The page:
The National Retail Federation expects the average shopper to spend roughly $1,000 on gifts this Christmas —up about $40 from the year before.
You could end up spending even more, depending on how you pay for it.
According to the U.S. Federal Reserve, nearly half of Americans say they couldn't cover an emergency expense over $400.
Consumer protection attorney Gordon Leech explains how the interest rate can vary wildly after those flashy offers expire.
"Good credit helps you it certainly helps you but it doesn't mean that whoever you're getting the credit from is actually giving you the best rate you ought to get," Leach said.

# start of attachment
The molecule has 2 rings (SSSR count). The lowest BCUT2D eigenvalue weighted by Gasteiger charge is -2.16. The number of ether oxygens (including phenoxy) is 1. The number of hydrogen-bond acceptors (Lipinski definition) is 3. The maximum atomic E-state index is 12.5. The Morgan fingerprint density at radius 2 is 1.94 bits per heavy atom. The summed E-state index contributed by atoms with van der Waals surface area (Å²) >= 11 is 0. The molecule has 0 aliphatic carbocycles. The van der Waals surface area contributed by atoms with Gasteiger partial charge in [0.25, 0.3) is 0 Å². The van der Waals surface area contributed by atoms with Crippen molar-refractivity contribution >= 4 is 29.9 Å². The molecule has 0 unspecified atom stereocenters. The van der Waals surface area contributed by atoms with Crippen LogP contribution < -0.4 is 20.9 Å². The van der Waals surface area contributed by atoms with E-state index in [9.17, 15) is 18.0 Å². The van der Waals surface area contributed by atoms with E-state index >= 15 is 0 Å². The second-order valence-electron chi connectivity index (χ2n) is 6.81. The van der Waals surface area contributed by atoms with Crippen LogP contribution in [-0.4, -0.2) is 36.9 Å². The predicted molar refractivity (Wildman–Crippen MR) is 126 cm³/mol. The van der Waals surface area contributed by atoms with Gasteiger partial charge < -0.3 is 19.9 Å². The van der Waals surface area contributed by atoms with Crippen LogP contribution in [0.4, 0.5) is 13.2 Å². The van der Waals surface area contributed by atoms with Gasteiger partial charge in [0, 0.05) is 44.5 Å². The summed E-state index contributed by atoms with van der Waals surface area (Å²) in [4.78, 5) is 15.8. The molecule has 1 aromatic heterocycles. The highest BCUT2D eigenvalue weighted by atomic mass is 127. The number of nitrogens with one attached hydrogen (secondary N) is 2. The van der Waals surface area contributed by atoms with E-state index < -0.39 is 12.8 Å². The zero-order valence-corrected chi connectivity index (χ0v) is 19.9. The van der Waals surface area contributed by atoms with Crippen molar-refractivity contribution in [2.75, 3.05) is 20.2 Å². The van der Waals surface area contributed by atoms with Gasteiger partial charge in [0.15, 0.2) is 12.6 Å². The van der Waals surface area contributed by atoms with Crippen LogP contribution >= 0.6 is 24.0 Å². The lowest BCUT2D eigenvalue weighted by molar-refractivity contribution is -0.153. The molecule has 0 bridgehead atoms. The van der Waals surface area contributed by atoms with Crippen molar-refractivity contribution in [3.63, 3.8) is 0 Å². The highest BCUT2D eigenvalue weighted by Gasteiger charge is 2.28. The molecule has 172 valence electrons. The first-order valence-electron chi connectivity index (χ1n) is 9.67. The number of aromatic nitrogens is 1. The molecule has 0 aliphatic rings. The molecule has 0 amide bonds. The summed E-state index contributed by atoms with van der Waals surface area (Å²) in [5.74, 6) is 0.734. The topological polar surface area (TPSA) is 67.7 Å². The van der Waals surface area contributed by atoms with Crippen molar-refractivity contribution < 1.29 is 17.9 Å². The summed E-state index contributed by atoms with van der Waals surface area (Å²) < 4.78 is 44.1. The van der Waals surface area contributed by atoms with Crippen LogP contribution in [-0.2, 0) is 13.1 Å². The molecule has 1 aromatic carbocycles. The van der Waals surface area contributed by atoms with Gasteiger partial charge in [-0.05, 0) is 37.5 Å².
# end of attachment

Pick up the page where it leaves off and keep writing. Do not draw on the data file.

Layaway is another option to get what you want without it affecting your credit or paying interest.
The Better Business Bureau Serving Wisconsin points out the drawbacks include down payments and fees.
"What if you're halfway through and you decide you don't want it anymore what kind of refund do you get? Do you get any of it back do you get all of it back?" said Jim Temmer, president of BBB Serving Wisconsin.
The number one point the BBB president says is to make sure to stick to your budget. As hard as it is, do not buy what you cannot afford.